19. Dimson P, Nagel S, Quigley G (2003) Capturing the value premium in the U.K. 1955–2001. Financ Anal J 5559:35–45CrossRefGoogle Scholar
  20. Dittmar RF (2002) Nonlinear pricing kernels, kurtosis preference and cross-section of equity returns. J Financ 57:369–403CrossRefGoogle Scholar
  21. Fama EF, French KR (1993) Common risk factors in the returns on stocks and bonds. J Financ Econ 33:3–56CrossRefGoogle Scholar
  22. Fama EF, French KR (2010) Luck versus skill in the cross section of mutual fund returns. J Financ 65:1915–1947CrossRefGoogle Scholar
  23. Fama EF, French KR (2012) Size, value, and momentum in international stock returns. J Financ Econ 105:457–472CrossRefGoogle Scholar
  24. Fama EF, MacBeth JD (1973) Risk, return, and equilibrium: empirical tests. J Political Econ 71:607–636CrossRefGoogle Scholar
  25. Fletcher J (2001) An examination of alternative factor models in UK stock returns. Rev Quant Financ Account 16:117–130CrossRefGoogle Scholar
  26. Fletcher J (2007) Can asset pricing models price idiosyncratic risk in U.K. stock returns? Financ Rev 42:507–535CrossRefGoogle Scholar
  27. Fletcher J (2010) Arbitrage and the evaluation of linear factor models in U.K. stock returns. Financ Rev 45:449–468CrossRefGoogle Scholar
  28. Fletcher J (2013) Benchmark models of expected returns in U.K. portfolio performance: an empirical investigation. International Review of Economics and Finance, forthcomingGoogle Scholar
  29. Fletcher J, Kihanda J (2005) An examination of alternative CAPM Based models in U.K. stock returns. J Bank Financ 29:2995–3014CrossRefGoogle Scholar
  30. Florackis C, Gregorious A, Kostakis A (2011) Trading frequency and asset pricing on the London stock exchange: evidence from a new price impact ratio. J Bank Financ 35:3335–3350CrossRefGoogle Scholar
  31. Gao P, Huang KXD (2008) Aggregate consumption-wealth ratio and the cross-section of stock returns: some international evidence. Ann Econ Financ 9:1–37Google Scholar
  32. Gospodinov N, Robotti C (2013) Asset pricing theories, models, and tests. In: Baker HK, Filbeck MG (eds) Portfolio theory and management, chapter 3. Oxford University Press, OxfordGoogle Scholar
  33. Gospodinov N, Kan R, Robotti C (2012) On the Hansen-Jagannathan distance with a no-arbitrage constraint. Working Paper, University of TorontoGoogle Scholar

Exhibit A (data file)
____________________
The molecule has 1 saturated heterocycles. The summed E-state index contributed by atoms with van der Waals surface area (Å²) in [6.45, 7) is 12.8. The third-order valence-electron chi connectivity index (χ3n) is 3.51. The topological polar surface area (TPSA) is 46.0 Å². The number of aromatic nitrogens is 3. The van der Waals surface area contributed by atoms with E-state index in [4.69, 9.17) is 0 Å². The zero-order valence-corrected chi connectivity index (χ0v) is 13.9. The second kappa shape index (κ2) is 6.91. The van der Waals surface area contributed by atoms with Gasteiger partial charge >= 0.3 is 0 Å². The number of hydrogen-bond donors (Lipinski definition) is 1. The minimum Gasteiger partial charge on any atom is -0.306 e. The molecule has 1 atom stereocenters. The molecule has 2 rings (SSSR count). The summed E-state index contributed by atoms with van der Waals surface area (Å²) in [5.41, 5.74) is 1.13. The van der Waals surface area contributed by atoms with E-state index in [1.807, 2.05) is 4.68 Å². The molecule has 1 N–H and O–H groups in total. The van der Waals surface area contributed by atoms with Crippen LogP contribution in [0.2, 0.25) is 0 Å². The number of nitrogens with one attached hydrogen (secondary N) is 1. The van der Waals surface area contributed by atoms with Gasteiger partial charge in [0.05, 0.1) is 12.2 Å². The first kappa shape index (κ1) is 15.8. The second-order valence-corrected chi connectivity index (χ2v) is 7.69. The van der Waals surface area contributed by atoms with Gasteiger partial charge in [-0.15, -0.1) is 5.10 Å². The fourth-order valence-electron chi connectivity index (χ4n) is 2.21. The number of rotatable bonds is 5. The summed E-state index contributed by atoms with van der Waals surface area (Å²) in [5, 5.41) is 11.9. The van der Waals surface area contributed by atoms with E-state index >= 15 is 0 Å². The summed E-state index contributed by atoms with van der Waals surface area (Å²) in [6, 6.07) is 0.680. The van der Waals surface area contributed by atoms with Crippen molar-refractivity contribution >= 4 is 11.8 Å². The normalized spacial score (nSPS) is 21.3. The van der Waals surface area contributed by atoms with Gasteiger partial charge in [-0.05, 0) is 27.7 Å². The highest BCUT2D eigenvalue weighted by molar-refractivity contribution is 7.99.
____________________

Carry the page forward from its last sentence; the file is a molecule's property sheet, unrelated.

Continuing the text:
34. Gospodinov N, Kan R, Robotti C (2013) Chi squared tests for evaluation and comparison of asset pricing models. J Econom 173:108–125CrossRefGoogle Scholar
  35. Gregory A, Michou M (2009) Industry costs of equity: UK evidence. J Bus Financ Account 36:679–704CrossRefGoogle Scholar
  36. Gregory A, Tharyan R, Christidis A (2013) Constructing and testing alternative versions of the Fama-French and Carhart models in the UK. J Bus Financ Account 40:172–214Google Scholar
  37. Griffin JM (2002) Are the Fama and French factors global or country-specific? Rev Financ Stud 15:783–803CrossRefGoogle Scholar
  38. Hansen LP, Jagannathan R (1997) Assessing specification errors in stochastic discount factor models. J Financ 52:591–607Google Scholar
  39. Hou K, Karolyi GA, Kho BC (2011) What factors drive global stock returns? Rev Financ Stud 24:2527–2574CrossRefGoogle Scholar
  40. Hwang T, Gao S, Owen H (2012) A two-pass study of the CAPM: evidence from the UK stock market. Stud Econ Financ 29:89–104CrossRefGoogle Scholar
  41. Hyde S, Sherif M (2005) Consumption asset pricing models: evidence from the U.K. Manch Sch 73:343–363CrossRefGoogle Scholar
  42. Jagannathan R, Wang Z (1998) An asymptotic theory for estimating beta-pricing models using cross-sectional regression. J Financ 53:1285–1309CrossRefGoogle Scholar
  43. Jagannathan R, Skoulakis G, Wang Z (2010) The analysis of the cross section of security returns. In: Ait-Sahalia Y, Hansesn L (eds), Handbook of financial econometrics 2:73–134Google Scholar
  44. Jagannathan R, Marakani S, Takehara H, Wang Y (2012) Calendar cycles, infrequent decisions and the cross-section of stock returns. Manag Sci 58:507–522CrossRefGoogle Scholar
  45. Jones CS (2001) Extracting factors from heteroskedastic asset returns. J Financ Econ 62:293–325CrossRefGoogle Scholar